As the Glorious Twelfth approaches, Duncan Thomas Regional Director of the British Association for Shooting and Conservation (BASC) North, explains how the organisation works to enhance our rural environment

The mighty Ribble Valley running through gorgeous scenery from Ribblehead down to the estuary into Morecambe Bay has everything. It’s an ecologically rich area hosting some amazing species, a real wildlife haven from moorland to marshes.

I grew up in Leyland and as a child looked forward to camping trips away with mum, dad and family friends, when packs of us kids went almost feral for the weekend in places like Stainforth, where the mighty Ribble crashes down the Foss in a series of dramatic deep pools. These pools were full of some real specimen brown trout and of course salmon later in the autumn. This, along with Malham Tarn, is where I learned to fish. The tarn produced some monster tail walking trout, plus great catches of perch – happy days!

We would barbecue the trout and perch wrapped in foil, with butter and lemon – it was the food of the gods!

I was lucky to have childhood like this as many youngsters go through an urban upbringing not knowing where their food comes from. Some describe a growing separation between urban and rural communities and with the rapid expansion of most towns, urban is meeting rural and occasionally conflicts can ensue.

It’s absolutely part of my role as Director of BASC North to address this trend. Education is key. We recently had a group of initially sceptical youngsters, plucking and de-breasting woodpigeons and tucking into them with gusto as they experienced just how easy it is to convert an agricultural pest into delicious food for all. We have taken thousands of kids shooting with us and most trips and experiences include a conservation and ‘wild-food’ section part of the day – they love it!

Out of the shooting season, the shooting community have been immensely busy with loads of conservation and wildlife projects putting back an immense amount of time, effort and cash into this amazing area. Most of these projects don’t just enhance the environment we share and the species concerned, but also provide educational opportunities for many youngsters.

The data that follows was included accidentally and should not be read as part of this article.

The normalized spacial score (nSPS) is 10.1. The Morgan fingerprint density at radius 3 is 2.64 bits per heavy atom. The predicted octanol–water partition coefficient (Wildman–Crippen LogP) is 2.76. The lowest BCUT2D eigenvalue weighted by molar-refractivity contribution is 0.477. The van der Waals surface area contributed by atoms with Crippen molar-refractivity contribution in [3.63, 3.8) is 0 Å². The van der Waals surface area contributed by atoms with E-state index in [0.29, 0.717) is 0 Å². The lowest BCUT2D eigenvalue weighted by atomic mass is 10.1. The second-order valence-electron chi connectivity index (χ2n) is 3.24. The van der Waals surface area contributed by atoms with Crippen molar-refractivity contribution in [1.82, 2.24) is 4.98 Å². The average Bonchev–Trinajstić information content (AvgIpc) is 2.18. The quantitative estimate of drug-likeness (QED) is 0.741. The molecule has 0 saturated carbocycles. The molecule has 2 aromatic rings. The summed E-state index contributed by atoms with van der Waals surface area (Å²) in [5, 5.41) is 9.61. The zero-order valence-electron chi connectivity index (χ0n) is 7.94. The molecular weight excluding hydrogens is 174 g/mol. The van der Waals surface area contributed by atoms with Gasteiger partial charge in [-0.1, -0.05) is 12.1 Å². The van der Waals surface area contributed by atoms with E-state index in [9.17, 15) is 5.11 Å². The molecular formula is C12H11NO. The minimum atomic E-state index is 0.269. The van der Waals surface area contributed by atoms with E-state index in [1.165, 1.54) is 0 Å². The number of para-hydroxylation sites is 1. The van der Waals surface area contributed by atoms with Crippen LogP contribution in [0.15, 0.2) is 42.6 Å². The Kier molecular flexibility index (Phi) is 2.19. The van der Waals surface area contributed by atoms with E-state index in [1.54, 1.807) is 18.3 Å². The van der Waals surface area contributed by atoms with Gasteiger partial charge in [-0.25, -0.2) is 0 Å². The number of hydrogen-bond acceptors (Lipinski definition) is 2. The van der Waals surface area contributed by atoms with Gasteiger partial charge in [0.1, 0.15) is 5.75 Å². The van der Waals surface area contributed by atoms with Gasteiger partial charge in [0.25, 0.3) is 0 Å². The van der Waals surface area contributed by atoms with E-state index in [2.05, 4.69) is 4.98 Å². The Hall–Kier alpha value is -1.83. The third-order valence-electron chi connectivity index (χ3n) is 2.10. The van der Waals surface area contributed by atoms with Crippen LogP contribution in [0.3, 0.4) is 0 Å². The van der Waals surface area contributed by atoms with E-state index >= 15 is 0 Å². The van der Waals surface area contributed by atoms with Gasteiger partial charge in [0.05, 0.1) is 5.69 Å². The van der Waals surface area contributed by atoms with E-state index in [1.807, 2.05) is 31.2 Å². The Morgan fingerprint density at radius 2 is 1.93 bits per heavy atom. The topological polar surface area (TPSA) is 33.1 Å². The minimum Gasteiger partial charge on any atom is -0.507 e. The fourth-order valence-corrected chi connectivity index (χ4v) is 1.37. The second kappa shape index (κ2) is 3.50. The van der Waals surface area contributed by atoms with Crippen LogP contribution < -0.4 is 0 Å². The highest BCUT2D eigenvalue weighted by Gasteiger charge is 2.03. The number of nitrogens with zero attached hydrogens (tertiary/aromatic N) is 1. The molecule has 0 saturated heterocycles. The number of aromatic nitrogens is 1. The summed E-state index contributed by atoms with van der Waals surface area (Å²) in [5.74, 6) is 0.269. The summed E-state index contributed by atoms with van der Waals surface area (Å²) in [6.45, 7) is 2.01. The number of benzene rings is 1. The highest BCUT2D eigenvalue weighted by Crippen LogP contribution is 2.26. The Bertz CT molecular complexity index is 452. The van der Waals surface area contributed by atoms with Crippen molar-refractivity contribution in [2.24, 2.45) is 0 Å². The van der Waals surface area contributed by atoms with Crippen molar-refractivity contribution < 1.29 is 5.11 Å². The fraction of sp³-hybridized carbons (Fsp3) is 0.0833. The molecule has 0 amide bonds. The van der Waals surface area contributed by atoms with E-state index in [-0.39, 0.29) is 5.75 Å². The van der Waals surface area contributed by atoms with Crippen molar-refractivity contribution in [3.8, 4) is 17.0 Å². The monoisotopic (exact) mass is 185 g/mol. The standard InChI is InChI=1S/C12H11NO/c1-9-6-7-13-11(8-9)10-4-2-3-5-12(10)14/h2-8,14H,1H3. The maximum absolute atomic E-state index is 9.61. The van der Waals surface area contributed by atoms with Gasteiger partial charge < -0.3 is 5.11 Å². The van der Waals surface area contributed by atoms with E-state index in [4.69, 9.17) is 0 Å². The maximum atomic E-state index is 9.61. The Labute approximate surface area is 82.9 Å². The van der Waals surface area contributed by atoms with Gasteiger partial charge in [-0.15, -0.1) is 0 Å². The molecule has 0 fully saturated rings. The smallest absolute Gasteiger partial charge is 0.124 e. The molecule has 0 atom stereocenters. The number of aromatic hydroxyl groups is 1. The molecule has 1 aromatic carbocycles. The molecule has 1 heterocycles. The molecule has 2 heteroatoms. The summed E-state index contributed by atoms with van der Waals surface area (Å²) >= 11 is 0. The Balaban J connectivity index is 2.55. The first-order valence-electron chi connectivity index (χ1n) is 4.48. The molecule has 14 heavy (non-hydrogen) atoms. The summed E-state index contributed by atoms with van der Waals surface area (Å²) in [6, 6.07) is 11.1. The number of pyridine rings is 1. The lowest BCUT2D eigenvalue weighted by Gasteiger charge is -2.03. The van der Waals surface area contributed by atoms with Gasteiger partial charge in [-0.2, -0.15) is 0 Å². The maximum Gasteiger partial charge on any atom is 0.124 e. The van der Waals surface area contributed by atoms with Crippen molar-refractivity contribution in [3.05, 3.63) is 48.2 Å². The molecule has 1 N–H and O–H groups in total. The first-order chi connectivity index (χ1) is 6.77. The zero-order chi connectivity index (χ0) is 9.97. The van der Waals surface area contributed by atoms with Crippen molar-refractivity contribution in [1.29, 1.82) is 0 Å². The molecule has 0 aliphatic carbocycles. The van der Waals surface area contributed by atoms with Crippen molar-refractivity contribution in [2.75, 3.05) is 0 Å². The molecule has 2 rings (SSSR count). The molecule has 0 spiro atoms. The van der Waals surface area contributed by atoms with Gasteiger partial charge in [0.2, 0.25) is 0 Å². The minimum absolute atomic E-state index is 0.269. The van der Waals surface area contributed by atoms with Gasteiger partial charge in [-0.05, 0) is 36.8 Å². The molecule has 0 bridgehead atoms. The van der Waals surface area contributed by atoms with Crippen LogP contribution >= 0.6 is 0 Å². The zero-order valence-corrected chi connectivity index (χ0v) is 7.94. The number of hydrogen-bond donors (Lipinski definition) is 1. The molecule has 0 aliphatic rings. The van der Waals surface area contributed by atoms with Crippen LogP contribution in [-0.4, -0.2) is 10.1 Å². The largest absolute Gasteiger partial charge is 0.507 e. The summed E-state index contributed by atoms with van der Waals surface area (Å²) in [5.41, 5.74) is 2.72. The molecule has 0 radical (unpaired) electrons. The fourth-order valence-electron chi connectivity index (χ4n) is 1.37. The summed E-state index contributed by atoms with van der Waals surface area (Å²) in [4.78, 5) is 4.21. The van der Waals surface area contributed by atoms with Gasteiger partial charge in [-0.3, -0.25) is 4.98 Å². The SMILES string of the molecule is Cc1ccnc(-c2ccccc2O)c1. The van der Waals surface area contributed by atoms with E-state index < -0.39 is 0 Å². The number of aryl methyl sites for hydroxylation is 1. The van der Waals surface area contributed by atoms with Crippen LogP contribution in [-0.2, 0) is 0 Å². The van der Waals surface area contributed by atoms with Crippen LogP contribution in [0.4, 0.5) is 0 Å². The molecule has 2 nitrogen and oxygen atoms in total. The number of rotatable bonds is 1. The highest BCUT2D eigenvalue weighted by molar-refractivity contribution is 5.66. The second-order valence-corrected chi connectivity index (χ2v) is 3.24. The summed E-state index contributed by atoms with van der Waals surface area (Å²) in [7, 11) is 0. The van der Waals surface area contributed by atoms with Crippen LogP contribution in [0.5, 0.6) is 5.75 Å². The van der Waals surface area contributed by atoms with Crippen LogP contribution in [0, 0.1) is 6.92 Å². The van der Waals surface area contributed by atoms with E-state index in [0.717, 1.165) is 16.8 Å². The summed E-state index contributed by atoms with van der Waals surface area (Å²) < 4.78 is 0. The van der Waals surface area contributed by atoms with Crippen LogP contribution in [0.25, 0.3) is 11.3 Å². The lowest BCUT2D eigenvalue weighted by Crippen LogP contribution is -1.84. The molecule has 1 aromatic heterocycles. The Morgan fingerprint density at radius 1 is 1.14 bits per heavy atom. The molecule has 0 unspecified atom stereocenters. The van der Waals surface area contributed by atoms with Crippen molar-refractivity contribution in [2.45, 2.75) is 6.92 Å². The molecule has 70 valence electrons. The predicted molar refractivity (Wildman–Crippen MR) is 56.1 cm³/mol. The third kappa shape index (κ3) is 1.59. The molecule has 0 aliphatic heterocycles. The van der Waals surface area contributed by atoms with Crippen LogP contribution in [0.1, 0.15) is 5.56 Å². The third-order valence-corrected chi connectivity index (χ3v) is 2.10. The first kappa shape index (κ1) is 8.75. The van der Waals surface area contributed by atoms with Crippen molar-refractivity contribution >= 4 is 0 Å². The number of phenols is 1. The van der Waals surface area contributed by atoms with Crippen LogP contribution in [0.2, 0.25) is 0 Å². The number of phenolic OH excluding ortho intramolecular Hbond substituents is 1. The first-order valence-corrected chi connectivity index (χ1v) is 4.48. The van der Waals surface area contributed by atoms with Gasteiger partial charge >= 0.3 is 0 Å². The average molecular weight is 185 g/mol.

Our bird-box project, generously kick-started by a Gamekeepers Luncheon at Northcote, goes from strength to strength. Managed by our leading Youngshots Ambassador Lewis Bretherton, youngsters have built countless bird boxes and placed some across game and clay shoots across the North of England. Many of the boxes are fitted with cameras and some batches even achieved a 90 per cent useage rate, which is commendable.

Up in Esthwaite, Cumbria, Mike Thornley’s osprey project has involved the creation of artificial nest platforms high up in the tree canopy. One is even made from an old bread box! This year we have fledged record numbers and again cameras have recorded them fledging and setting off on the long journey to Africa. Fingers crossed they return in a few years to join their parents and breed.

Over in the East, Gareth Dockerty has teamed up with the gamekeepers and coordinated another amazing year of #LetsLearnMoor. The staggering statistics this year include 1400 primary school children and their teachers, from over 50 schools, visiting seven different upland locations with over 30 partner agencies involved. This project started with funding via the ‘recovered criminal cash’ fund from North Yorkshire Police and has evolved to be supported by a full range of partners including the Moorland Association and BASC legacy money. The sight of these youngsters enjoying a full action-packed day of activities and learning all about upland and grouse moor management has been immensely satisfying.

Closer to home the grouse moors of Bowland should be looking stunning this time of the year, but for the second year running heather beetle has taken its toll in many areas. The ‘beast from the East’ hammered the heather last year and the subsequent dry summers have removed vast amounts of moisture from the deep peat beneath the heather.

Most moors are under a number of projects to try and re-wet by blocking gullies and slowing the run-off of water in times of high rainfall. Grouse numbers are patchy, some moors will shoot a sustainable surplus but many will not, opting to leave the grouse for another year. This is the rub, the same amount of money and effort is invested into the moors whether they shoot or not – it is a commendable level of investment.

Some excellent news though, at the time of writing we have five hen harrier nests in Bowland, which should fledge over 20 chicks, all off moors in Lancashire where driven grouse shooting is enjoyed.



Tedd Walmsley

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Tedd Walmsley managing director of Live Magazines shares his views on the latest topics in media.

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